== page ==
Reviews

'Olvidados': Old Soldiers Can't Forget

Mary Clare Durel

As Olvidados begins, a former general is caught between his present and his past, haunted by the violence he's inflicted on others and the victim he's become.


Olvidados (Forgotten)

Director: Carlos Bolado
Cast: Damián Alcázar, Rafael Ferro, Carloto Cotta, Carla Ortiz, Claudia Lizaldi, Tomás Fonzi, Ana Celentano, Bernardo Peña, Shlomit Baytelman
Rated: NR
Studio: Cinema Libre
Year: 2014
US date: 2015-09-18 (Limited release)
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Trailer

For all his efforts to forget, José Mendieta (Damián Alcázar) cannot. As Olvidados (Forgotten) begins, the former general is caught between his present and his past, haunted by the violence he's inflicted on others and a victim himself, of regret and yearning.

The film, currently playing in US theaters, charts a difficult and shifting relationship between past and present. While he was a Bolivian general working in Chile during the '70s and '80s, José used to root out, torture, and eradicate Communists for the CIA's Operation Condor. Today, he's an old man pining for the company of his son, Pablo (Bernardo Peña), who lives in the US.

To trace the distance José has traveled from one time to the other, Olvidados opens with text explaining the parameters of the Cold War in South America, accompanied by a montage of archival war footage. This remembered chaos contrasts with our introduction to José as an old man. He lives in a nice house, walks with a cane, and is essentially alone, pining to see Pablo who is, according to José, “Forgetting his father more and more every day.”

José, however, is not forgetting. Small incidents -- hearing a guitar song once loved by his first wife, María (Claudia Lizaldi), seeing a familiar face -- trigger brief flashbacks that appear on screen like visual punches. Romantic moments shared by José and María are intercut with violent pictures from the Condor days, giving us a look into the old man's confused mind.

His memories bring on a heart attack and hospitalization, and while bedridden, he starts a journal for Pablo, his professed “reason for living”. The journal in turn leads us into an extended narrative of José’s past; as jolting flashbacks give way to smoother transitions, we accompany José into a more linear past.

In 1979, José is a young man, confident as both a torturer and a husband, not imagining that he will become the man we see in his future (played by Alcázar aged with gray hair and prosthetic wrinkles), confined to his hospital bed. We can see how finite his power has been, how his broken body now resembles those he once tormented for information. Though María has achieved an old age not granted to those prisoners, he is visibly traumatized.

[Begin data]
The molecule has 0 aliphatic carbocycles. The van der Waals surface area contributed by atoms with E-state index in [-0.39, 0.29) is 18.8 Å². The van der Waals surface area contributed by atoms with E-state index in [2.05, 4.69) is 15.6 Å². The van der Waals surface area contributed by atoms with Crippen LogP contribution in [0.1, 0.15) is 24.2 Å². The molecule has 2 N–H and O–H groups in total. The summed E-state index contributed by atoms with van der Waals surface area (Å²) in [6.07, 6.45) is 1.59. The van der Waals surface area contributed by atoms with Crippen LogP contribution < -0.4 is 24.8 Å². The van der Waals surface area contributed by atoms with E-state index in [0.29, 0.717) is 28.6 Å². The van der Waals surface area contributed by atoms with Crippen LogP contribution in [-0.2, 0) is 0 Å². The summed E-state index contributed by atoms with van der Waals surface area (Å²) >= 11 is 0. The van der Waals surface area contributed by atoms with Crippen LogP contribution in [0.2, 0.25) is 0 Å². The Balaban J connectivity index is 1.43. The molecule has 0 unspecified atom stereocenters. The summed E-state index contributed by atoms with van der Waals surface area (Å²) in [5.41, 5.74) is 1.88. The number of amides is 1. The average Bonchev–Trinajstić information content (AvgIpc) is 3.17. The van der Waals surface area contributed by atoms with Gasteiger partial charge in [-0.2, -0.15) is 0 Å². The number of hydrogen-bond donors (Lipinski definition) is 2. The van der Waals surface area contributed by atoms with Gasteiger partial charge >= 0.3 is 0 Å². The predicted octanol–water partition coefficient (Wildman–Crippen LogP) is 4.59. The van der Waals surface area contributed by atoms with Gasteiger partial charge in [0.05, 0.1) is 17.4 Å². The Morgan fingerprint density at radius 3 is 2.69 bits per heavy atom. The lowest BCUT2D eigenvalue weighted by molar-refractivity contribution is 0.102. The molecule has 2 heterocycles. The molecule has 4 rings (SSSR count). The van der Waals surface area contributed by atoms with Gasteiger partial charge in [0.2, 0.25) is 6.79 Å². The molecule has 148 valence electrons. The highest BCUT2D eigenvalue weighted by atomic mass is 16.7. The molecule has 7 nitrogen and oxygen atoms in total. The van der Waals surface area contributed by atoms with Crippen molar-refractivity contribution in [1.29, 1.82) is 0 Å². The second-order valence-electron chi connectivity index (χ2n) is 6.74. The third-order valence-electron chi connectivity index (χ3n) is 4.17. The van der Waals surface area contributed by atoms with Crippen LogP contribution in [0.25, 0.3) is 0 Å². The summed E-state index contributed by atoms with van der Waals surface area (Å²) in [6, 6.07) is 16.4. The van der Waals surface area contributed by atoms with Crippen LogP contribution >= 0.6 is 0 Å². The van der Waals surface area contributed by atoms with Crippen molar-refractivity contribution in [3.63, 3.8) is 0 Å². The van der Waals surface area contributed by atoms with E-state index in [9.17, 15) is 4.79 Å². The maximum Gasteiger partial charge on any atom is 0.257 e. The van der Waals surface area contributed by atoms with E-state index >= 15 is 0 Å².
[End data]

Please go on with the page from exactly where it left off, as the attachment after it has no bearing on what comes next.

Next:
The film not only cuts back and forth in time but also in space, giving us access to Pablo, apart from his father. Trying to reenter Bolivia to visit José, Pablo is unable to get through customs. José’s former authority does not live on in his wistful-eyed son, another reminder of how the past and present can become disjointed. The official in charge of Pablo's reentrance into Bolivia distrusts the son, despite and because of the father's legacy. By stretching out this relatively short section of time alongside lengthier portions of José's timeline, Olvidados suggests that, rather than being expunged, José's past actions continue to shape the presents of those around him.

While in his own present, José is alone, in the past, we see that he is surrounded by family, fellow officers, and victims, all now functions of his distressing memories. Colonel Sanera (Rafael Ferro), his partner in Operation Condor, is almost eager to inflict both physical and psychological pain on prisoners. He gloats over his victims in starkly lit interrogation rooms, ordering his men to drag prisoners in and out of cells.

Two of these prisoners appear in Olvidados’ 1979. Marco (Carloto Cotta), a writer and activist, and his wife, Lucia (Carla Ortiz) are deeply in love. We see scenes portraying their tender courtship, quiet oases among the film's many visually violent images. The film draws our attention to her pregnancy, when the two happily disagree over the baby’s sex or when the camera looks down at Lucia’s stomach during her initial interrogation. When Sanera threatens Marco by saying he will rape Lucia, our sympathy for the couple makes Operation Condor's cruelty that much more brutal.

We also see a very different sort of relationship between José and María. Another series of intercut images show her giving birth in Bolivia while he watches a dancer during a dinner in Chile, the woman's eyes looking his way again and again, tempting him. Careening frames of María in a dark hospital room are juxtaposed with the lights and luxury of the Chilean ballroom. As José's wife curves back towards the camera in pain, the dancer also bends back gracefully over her partner’s arm, creating a graphic match between mother and seductress. We wonder which woman will be forgotten, and what might be the consequences of his choice.

Consequences form the center of Olvidados. José has become both prisoner and victim, torn between memories of violence and memories of his wife. His past self is now his warden, a source of torment he is unable to forget.

7
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